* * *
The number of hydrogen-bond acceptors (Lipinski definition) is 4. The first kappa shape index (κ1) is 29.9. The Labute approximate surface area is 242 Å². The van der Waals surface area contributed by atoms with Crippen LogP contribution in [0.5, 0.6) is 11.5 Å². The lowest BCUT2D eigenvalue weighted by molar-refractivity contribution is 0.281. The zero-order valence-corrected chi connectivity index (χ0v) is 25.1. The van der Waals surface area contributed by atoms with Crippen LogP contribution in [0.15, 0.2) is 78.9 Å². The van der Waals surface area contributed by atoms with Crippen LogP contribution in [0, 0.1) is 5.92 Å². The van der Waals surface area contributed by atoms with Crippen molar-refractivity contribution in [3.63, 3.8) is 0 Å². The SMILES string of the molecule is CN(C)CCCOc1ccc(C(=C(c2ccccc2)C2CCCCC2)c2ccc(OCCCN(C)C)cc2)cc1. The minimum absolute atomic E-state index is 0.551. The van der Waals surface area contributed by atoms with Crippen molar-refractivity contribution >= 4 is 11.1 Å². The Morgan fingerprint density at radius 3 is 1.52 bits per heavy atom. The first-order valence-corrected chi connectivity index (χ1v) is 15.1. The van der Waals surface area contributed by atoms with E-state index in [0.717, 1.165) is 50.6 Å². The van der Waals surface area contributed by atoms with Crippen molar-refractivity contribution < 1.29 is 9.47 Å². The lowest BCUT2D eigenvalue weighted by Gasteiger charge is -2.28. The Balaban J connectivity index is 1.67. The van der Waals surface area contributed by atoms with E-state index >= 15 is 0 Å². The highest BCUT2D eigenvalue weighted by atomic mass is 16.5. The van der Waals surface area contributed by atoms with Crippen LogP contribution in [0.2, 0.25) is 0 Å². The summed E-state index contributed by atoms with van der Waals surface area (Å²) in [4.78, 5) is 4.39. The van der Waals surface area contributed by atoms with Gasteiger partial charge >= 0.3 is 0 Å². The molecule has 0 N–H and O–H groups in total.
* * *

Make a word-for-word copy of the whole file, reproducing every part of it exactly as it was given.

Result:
The number of hydrogen-bond acceptors (Lipinski definition) is 4. The first kappa shape index (κ1) is 29.9. The Labute approximate surface area is 242 Å². The van der Waals surface area contributed by atoms with Crippen LogP contribution in [0.5, 0.6) is 11.5 Å². The lowest BCUT2D eigenvalue weighted by molar-refractivity contribution is 0.281. The zero-order valence-corrected chi connectivity index (χ0v) is 25.1. The van der Waals surface area contributed by atoms with Crippen LogP contribution in [0.15, 0.2) is 78.9 Å². The van der Waals surface area contributed by atoms with Crippen LogP contribution in [0, 0.1) is 5.92 Å². The van der Waals surface area contributed by atoms with Crippen molar-refractivity contribution in [3.63, 3.8) is 0 Å². The SMILES string of the molecule is CN(C)CCCOc1ccc(C(=C(c2ccccc2)C2CCCCC2)c2ccc(OCCCN(C)C)cc2)cc1. The minimum absolute atomic E-state index is 0.551. The van der Waals surface area contributed by atoms with Crippen molar-refractivity contribution >= 4 is 11.1 Å². The Morgan fingerprint density at radius 3 is 1.52 bits per heavy atom. The first-order valence-corrected chi connectivity index (χ1v) is 15.1. The van der Waals surface area contributed by atoms with E-state index in [0.717, 1.165) is 50.6 Å². The van der Waals surface area contributed by atoms with Crippen molar-refractivity contribution < 1.29 is 9.47 Å². The lowest BCUT2D eigenvalue weighted by Gasteiger charge is -2.28. The Balaban J connectivity index is 1.67. The van der Waals surface area contributed by atoms with E-state index >= 15 is 0 Å². The highest BCUT2D eigenvalue weighted by atomic mass is 16.5. The van der Waals surface area contributed by atoms with Crippen LogP contribution in [0.2, 0.25) is 0 Å². The summed E-state index contributed by atoms with van der Waals surface area (Å²) in [4.78, 5) is 4.39. The van der Waals surface area contributed by atoms with Gasteiger partial charge >= 0.3 is 0 Å². The molecule has 0 N–H and O–H groups in total.